03/18/2016 10:06 EDT | Updated 03/21/2016 10:59 EDT

Saskatoon Anti-Bullying Bylaw Could See You Fined For Smack-Talking Almost Anywhere

Gossip could soon be outlawed.

Smack talk. Pinching. Name calling.

All activities that could soon net you a fine of up to $2,500 in the City of Saskatoon.

The city council there is set to vote Monday on an anti-bullying bylaw that would level fines for a host of acts.

They include "kicking, pushing and hair pulling," as well as verbal acts such as "taunting, tormenting, name calling, ridiculing, insulting, mocking and directing slurs towards another person."

Saskatoon, at night. (Photo: Andre Nantel/Getty Images)

The bylaw comes after the city asked legal staff to draft legislation that would address bullying in February 2014, the Saskatoon StarPhoenix reported.

If passed, it would apply at restaurants, bars, parking lots or "any building or structure" that the public can access.

Fines for a first offence would top out at $300, while second or more offences could see people fork over as much as $2,500.

Council has been given two drafts of the bylaw: one applies to schools and schoolyards while they're in session, the other does not.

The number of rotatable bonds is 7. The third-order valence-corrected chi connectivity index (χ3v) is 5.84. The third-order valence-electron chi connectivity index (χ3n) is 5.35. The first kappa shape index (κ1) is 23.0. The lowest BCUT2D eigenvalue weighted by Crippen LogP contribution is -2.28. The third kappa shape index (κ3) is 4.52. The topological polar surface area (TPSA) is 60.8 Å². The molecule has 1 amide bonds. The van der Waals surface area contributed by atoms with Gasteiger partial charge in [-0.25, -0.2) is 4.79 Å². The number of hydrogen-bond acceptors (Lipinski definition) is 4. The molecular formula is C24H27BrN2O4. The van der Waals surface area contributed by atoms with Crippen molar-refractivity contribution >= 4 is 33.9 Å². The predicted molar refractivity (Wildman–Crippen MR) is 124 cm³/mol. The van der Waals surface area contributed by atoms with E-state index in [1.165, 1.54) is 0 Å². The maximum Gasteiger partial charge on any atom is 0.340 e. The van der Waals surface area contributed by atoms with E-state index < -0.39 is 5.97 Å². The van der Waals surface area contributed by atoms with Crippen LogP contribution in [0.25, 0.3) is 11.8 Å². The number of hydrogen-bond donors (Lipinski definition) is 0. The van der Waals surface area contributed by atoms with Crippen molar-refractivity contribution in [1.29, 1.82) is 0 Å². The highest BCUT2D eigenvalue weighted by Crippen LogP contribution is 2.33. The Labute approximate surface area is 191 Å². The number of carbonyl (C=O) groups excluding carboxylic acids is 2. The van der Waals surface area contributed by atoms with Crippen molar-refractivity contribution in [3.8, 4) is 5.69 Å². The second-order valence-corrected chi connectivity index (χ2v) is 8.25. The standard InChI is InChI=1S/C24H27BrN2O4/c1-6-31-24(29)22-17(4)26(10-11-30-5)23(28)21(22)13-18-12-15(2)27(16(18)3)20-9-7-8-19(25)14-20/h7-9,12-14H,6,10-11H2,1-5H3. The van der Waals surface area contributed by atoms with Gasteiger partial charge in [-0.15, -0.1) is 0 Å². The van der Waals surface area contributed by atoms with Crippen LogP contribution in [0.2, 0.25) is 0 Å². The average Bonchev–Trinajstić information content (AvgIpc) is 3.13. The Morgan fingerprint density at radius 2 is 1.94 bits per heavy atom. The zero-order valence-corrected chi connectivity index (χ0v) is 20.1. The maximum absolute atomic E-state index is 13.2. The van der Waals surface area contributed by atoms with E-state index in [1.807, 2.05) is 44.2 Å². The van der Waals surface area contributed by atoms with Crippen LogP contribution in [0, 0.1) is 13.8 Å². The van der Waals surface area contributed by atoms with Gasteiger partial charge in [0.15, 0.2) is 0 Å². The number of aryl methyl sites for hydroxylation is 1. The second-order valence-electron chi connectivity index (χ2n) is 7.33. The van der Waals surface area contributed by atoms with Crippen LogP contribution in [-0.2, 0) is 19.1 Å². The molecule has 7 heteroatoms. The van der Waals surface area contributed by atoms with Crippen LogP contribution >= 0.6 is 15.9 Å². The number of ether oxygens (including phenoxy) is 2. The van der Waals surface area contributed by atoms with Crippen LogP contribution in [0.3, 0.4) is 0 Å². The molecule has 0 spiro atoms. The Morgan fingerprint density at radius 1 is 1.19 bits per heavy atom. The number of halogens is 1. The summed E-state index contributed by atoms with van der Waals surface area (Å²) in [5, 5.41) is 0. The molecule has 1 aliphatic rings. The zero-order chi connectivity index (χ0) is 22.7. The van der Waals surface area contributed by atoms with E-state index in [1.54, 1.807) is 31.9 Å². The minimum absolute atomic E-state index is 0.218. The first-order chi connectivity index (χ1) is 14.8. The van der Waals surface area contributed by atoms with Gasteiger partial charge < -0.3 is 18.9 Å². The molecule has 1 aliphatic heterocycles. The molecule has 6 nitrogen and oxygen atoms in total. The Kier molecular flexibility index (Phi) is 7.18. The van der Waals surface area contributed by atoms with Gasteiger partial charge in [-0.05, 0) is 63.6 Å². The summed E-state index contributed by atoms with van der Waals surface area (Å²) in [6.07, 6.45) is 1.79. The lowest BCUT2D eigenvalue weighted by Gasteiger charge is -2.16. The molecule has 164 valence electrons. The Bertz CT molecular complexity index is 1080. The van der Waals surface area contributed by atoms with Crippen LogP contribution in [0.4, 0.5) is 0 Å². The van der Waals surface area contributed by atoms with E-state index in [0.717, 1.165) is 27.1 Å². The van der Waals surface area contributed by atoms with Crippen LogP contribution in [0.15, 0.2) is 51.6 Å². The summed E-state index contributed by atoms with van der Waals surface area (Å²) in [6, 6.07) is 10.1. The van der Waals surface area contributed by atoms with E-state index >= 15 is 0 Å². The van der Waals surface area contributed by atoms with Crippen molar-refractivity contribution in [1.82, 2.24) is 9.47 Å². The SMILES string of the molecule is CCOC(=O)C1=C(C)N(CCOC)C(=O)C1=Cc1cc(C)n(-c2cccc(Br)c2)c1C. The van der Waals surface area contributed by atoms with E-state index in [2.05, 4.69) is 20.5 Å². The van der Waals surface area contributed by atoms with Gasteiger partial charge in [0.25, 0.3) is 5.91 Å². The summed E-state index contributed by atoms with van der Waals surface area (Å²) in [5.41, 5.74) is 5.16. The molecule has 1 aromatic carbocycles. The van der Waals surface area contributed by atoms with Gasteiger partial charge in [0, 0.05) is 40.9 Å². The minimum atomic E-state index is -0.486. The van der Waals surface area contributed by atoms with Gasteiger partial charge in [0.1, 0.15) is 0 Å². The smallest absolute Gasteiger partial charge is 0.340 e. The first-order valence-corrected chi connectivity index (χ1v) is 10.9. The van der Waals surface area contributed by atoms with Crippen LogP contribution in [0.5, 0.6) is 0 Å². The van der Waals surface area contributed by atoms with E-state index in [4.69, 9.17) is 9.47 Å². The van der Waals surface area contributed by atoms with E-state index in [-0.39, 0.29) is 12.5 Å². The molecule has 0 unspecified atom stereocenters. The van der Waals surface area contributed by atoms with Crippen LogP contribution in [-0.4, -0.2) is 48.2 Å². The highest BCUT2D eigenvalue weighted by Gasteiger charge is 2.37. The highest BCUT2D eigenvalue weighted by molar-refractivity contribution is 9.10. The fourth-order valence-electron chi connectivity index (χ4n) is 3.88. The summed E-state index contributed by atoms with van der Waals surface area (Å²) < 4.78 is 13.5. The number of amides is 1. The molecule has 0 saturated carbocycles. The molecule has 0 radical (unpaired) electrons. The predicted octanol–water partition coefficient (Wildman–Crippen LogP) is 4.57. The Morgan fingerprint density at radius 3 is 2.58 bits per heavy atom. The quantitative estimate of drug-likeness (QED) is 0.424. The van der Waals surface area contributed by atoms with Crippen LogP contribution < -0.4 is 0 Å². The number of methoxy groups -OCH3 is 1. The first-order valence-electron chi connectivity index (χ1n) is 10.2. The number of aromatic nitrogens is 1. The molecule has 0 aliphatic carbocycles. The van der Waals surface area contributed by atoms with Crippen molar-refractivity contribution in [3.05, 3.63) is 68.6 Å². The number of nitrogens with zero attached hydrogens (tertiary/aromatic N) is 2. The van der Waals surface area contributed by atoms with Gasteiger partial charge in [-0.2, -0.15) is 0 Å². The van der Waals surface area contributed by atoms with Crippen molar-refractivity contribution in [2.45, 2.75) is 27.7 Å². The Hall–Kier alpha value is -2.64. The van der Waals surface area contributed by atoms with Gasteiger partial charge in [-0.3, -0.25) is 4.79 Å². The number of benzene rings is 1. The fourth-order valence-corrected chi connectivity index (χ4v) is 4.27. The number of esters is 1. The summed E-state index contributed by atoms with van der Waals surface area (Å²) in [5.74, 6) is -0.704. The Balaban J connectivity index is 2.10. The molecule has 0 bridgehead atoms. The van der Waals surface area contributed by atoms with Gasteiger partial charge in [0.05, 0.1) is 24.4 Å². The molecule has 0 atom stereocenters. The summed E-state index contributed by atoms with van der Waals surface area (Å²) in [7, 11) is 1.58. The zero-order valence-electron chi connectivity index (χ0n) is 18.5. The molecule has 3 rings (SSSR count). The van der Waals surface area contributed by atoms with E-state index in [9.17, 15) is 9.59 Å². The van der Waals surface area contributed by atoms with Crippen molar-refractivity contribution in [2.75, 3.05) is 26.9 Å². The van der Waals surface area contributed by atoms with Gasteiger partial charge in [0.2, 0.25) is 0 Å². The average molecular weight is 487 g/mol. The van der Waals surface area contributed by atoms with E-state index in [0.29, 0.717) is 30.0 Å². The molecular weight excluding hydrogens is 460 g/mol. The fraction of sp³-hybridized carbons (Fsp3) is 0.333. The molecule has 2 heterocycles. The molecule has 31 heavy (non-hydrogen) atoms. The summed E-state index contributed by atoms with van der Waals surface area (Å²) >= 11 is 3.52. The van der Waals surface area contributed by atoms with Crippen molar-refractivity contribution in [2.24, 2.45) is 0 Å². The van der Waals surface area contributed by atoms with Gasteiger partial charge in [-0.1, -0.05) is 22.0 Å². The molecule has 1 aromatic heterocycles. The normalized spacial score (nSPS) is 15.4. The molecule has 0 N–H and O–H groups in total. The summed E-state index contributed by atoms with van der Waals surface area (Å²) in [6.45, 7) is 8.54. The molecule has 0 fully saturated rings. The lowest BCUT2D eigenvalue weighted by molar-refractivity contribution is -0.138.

The version of the bylaw that includes schools has the support of Coun. Ann Iwanchuk, who said parents have told her for years that such a tool is necessary, according to the StarPhoenix.

"If it was effectively being looked after, we wouldn't be here with this bylaw today."

And though school boards say they can already address bullying themselves, Iwanchuk isn't convinced.

"If it was effectively being looked after, we wouldn't be here with this bylaw today."

The bylaw also has a supporter in Brian Trainor, a former police sergeant who speaks on bullying in schools throughout Saskatchewan.

It's a "real nice middle ground that allows the police to do something that is more restorative than punishing," Trainor told CBC News.

He noted that bullying cases don't necessarily have to involve fines or court hearings — they can also be mediated.

"It's so needed because it's a tool that police will have on their tool belt," he said of the bylaw.

But not everyone is so supportive.

Saskatoon Coun. Darren Hill tweeted Friday that he won't support the current bylaw.

Numerous Twitter users are not convinced either.

Regina's anti-bullying bylaw was passed in 2006 — but unlike the one being proposed in Saskatoon, it doesn't cover private businesses, the StarPhoenix noted.

A 2015 study by Columbia University showed that U.S. anti-bullying laws were effective so long as they included a number of components set down by the Department of Education.

The research showed that students in states with anti-bullying laws were 24 per cent less likely to report that they were harassed.

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